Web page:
Has there ever been a moment in your career that you can pin-point where things just changed? For me, it was obviously landing my job at Who What Wear Australia (thank you career gods for listening), but in the lead up to Fashion Week Australia, I got to thinking about some of our most-celebrated designers and what it was that got them to where they are today.
Interestingly for a few designers, it all began after one major event that seemed to shake things up for the brand, and take it to the next level.
Keep scrolling to discover why these designers are at the top of their game.
“There were a few turning points in my career however the most poignant was the launch of our retail flagship boutique in Paddington. That really helped shape where we are today, among other very special events. The insight we gained from creating a Camilla and Marc home, which was built to showcase all our categories including footwear, denim, C&M and RTW, was an opportunity to understand our customer and what she wanted from a memorable and customer-focused shopping experience. The learnings since the launch of the boutique to today have without doubt enabled our growth and integral focus in ensuring that our customer service is at an internationally standard. We have continued to remain focused to ensure we maintain that level of service in all our boutiques, both bricks and mortar to E-commerce to this day, and will continue to do so forever.”—Camilla Freeman-Topper
“My turning point was when considering what to do with the reception area in my new headquarters in Surry Hills. I decided I would have my first retail outlet to enable my clients to view my whole collection. There was a risk I would annoy my big wholesale accounts by being in competition with them. However, I learned so much from the choices my clients made, and my clients were so adventurous, that it gave me more and more confidence to try new things. Talking to clients firsthand has been such an important part of my business ever since.”—Carla Zampatti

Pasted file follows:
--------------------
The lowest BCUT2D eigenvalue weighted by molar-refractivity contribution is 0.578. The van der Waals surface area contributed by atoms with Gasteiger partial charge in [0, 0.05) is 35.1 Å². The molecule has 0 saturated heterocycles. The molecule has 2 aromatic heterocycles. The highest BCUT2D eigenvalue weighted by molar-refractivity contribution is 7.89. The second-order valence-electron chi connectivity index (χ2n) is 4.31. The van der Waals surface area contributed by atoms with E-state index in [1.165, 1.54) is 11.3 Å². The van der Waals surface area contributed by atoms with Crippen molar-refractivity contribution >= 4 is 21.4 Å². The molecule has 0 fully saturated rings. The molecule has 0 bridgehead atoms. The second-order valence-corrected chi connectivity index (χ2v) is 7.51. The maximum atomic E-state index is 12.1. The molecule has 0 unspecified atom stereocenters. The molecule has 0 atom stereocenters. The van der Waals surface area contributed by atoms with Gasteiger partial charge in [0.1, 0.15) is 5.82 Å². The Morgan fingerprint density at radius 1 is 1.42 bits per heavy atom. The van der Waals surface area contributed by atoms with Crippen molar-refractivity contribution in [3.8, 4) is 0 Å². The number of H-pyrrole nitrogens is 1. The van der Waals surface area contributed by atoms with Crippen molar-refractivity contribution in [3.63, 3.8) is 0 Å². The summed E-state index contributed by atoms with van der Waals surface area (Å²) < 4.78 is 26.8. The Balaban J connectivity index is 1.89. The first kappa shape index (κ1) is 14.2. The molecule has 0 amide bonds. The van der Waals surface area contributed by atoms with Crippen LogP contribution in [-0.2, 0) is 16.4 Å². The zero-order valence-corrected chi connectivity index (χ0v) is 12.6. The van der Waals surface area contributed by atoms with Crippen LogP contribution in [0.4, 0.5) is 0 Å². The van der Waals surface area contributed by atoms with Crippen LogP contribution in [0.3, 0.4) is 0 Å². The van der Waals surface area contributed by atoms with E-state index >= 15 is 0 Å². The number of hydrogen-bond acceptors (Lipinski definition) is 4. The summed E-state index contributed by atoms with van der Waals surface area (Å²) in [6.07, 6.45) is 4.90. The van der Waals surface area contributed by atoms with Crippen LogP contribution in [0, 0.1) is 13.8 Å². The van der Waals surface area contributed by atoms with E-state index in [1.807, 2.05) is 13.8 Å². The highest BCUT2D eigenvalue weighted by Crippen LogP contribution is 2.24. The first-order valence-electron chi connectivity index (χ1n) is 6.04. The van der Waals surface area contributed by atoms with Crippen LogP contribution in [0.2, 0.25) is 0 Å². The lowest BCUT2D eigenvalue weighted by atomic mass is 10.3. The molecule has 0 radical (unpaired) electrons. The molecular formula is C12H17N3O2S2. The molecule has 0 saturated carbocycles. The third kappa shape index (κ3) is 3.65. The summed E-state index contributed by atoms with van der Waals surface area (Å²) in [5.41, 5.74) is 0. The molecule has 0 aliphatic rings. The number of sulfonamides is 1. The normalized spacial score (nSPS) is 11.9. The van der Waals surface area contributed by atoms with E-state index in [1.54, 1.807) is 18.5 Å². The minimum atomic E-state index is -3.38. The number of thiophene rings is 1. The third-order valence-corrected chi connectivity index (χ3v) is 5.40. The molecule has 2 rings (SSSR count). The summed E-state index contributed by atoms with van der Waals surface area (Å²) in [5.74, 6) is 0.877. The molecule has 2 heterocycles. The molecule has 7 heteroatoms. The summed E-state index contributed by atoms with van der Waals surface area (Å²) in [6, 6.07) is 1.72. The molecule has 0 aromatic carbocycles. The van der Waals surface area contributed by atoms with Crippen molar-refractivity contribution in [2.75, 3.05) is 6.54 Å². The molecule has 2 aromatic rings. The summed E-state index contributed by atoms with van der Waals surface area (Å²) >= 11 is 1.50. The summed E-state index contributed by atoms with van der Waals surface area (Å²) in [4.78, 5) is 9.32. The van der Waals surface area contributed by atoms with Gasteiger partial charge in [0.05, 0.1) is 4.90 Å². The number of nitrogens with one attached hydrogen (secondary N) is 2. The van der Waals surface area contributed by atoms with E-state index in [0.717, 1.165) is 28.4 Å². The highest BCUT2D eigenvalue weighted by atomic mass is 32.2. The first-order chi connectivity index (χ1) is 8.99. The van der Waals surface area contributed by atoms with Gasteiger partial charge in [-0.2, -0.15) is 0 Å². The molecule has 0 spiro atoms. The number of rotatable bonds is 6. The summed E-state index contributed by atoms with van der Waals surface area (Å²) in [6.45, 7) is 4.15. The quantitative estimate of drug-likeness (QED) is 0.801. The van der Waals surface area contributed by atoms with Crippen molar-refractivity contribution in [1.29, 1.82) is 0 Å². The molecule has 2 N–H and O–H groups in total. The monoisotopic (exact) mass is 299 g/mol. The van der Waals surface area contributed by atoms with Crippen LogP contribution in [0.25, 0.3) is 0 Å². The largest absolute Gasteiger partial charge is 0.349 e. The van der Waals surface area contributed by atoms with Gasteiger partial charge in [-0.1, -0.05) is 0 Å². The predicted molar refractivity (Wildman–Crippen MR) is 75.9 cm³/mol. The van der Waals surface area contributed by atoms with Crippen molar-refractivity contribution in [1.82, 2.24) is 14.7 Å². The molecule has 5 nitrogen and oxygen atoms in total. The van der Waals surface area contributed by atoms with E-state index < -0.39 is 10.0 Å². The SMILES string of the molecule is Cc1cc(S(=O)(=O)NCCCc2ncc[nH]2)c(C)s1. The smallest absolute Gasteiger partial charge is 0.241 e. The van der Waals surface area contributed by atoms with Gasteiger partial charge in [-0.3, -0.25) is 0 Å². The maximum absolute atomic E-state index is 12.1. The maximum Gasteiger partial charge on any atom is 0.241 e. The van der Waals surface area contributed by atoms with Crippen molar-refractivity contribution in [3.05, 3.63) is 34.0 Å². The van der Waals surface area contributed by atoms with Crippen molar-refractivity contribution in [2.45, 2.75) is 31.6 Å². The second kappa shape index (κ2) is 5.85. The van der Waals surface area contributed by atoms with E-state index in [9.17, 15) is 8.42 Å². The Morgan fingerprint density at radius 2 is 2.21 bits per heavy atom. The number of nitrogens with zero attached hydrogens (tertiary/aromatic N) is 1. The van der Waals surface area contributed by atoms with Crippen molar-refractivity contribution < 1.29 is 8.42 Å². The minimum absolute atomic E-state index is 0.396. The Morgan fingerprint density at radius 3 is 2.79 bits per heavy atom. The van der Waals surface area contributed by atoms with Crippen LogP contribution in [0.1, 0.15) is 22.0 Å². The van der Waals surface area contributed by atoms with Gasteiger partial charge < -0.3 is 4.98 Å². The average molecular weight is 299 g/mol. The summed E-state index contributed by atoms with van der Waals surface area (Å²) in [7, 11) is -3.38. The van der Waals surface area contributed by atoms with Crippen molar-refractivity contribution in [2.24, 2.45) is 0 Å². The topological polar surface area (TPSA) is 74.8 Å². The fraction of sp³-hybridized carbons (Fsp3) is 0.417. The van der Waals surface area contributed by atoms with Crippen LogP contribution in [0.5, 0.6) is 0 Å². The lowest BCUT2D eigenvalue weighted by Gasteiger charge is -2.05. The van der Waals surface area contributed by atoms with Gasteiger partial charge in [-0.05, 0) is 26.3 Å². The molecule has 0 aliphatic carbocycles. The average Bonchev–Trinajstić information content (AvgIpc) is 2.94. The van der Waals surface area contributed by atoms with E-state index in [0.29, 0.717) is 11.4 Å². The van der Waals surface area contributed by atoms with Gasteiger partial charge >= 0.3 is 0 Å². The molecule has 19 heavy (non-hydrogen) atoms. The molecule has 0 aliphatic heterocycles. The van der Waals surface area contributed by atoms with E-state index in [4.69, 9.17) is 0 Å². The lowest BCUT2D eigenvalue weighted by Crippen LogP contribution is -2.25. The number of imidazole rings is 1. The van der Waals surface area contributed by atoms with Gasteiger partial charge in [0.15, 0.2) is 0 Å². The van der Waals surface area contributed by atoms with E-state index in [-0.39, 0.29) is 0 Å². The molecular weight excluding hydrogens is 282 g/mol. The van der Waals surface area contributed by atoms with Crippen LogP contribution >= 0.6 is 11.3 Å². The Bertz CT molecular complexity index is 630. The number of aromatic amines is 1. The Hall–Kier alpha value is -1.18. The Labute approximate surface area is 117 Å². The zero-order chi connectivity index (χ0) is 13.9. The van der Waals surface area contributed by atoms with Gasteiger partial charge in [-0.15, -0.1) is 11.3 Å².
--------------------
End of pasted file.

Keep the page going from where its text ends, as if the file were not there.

“The career highlight for me was being acknowledged as a finalist in the International Woolmark Prize, and my experiences with Franca Sozzani and Sara Maino of Vogue Italia—who have been incredibly supportive. The brand will also continue to show internationally in Paris and New York, which I feel will be hugely rewarding this year.”—Christopher Esber
“Showing in Paris is the highlight of my career, let alone my year! I started my label as a hobby, but I knew where I wanted it to be. I wanted to show in Paris. I’ve been a Francophile since I was a young girl—to me, it’s the city that embodies everything that’s good in fashion, and I wanted to be a part of that.”—Kym Ellery, as told to Sunday Style
“My very first runway show in 2008 was definitely the turning point! I didn’t really plan to have a label but it all somehow fell into place after that showing. I received orders from boutiques as far as Moscow and from that moment on there was no turning back.”—Karla Spetic
“A turning point in our careers was when we decided to take the risk and start a business for ourselves. We drew on the 12 years’ experience we had from working in design and publishing to build our brand, Ginger & Smart.”—Genevieve & Alexandra Smart
“My career began when I started working as a stylist for Conde Naste. I would work on editorial shoots, clipping in outfits on young models, which was wonderful, but I really wanted to be dressing real women. The exact turning point was when I worked as a stylist for Natalie Imbruglia. I began making her clothes, and these were the pieces that got attention. It was this gratification that gave me the confidence I needed to transition from styling to designing.”—Alice McCall
“Opening our first retail store marked the biggest turning point in our career. It really demonstrated that what we were doing was relevant and desired. To constantly put yourselves out there creatively is challenging, and to get that recognition was a huge moment for us.”—Nick Van Messner & Bridget McCall
“When we expanded and started opening our retail stores nationally, our business changed significantly. We gradually opened stores in each state and that further developed both our sales and brand awareness. We now have twelve retail stores and three concessions at Myer. The business has become more focused and we know our customers a lot better. We listen to what they want and can respond quite quickly with new designs.”—Kylie Radford, CEO of Morrison